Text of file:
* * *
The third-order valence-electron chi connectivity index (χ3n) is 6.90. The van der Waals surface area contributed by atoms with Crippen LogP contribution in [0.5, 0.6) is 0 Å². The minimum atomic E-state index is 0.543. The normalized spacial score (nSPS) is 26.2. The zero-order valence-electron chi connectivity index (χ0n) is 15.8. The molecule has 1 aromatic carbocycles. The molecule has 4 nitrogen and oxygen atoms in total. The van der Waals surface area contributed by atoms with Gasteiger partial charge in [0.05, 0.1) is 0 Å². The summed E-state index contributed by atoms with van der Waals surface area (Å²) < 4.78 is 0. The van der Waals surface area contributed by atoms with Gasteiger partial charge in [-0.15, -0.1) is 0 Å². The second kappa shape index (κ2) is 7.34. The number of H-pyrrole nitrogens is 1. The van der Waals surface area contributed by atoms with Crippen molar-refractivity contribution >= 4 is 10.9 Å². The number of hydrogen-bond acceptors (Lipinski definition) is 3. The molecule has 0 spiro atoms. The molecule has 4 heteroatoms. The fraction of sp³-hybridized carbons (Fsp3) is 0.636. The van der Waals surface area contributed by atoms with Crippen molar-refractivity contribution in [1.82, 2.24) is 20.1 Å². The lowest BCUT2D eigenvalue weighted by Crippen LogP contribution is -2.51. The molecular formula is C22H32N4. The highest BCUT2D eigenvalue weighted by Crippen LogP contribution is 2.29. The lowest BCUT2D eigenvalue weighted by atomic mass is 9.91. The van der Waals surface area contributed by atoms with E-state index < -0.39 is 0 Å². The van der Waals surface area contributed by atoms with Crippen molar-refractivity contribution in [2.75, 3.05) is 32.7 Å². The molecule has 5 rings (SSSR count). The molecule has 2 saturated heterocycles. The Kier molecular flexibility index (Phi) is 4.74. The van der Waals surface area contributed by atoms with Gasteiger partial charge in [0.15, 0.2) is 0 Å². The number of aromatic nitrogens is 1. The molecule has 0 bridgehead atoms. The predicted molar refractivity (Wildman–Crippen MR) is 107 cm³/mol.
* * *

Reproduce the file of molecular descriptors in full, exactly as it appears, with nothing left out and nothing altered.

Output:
The third-order valence-electron chi connectivity index (χ3n) is 6.90. The van der Waals surface area contributed by atoms with Crippen LogP contribution in [0.5, 0.6) is 0 Å². The minimum atomic E-state index is 0.543. The normalized spacial score (nSPS) is 26.2. The zero-order valence-electron chi connectivity index (χ0n) is 15.8. The molecule has 1 aromatic carbocycles. The molecule has 4 nitrogen and oxygen atoms in total. The van der Waals surface area contributed by atoms with Gasteiger partial charge in [0.05, 0.1) is 0 Å². The summed E-state index contributed by atoms with van der Waals surface area (Å²) < 4.78 is 0. The van der Waals surface area contributed by atoms with Gasteiger partial charge in [-0.15, -0.1) is 0 Å². The second kappa shape index (κ2) is 7.34. The number of H-pyrrole nitrogens is 1. The van der Waals surface area contributed by atoms with Crippen molar-refractivity contribution >= 4 is 10.9 Å². The number of hydrogen-bond acceptors (Lipinski definition) is 3. The molecule has 0 spiro atoms. The molecule has 4 heteroatoms. The fraction of sp³-hybridized carbons (Fsp3) is 0.636. The van der Waals surface area contributed by atoms with Crippen molar-refractivity contribution in [1.82, 2.24) is 20.1 Å². The lowest BCUT2D eigenvalue weighted by Crippen LogP contribution is -2.51. The molecular formula is C22H32N4. The highest BCUT2D eigenvalue weighted by Crippen LogP contribution is 2.29. The lowest BCUT2D eigenvalue weighted by atomic mass is 9.91. The van der Waals surface area contributed by atoms with E-state index < -0.39 is 0 Å². The van der Waals surface area contributed by atoms with Crippen molar-refractivity contribution in [2.75, 3.05) is 32.7 Å². The molecule has 5 rings (SSSR count). The molecule has 2 saturated heterocycles. The Kier molecular flexibility index (Phi) is 4.74. The van der Waals surface area contributed by atoms with Gasteiger partial charge in [0.15, 0.2) is 0 Å². The number of aromatic nitrogens is 1. The molecule has 0 bridgehead atoms. The predicted molar refractivity (Wildman–Crippen MR) is 107 cm³/mol.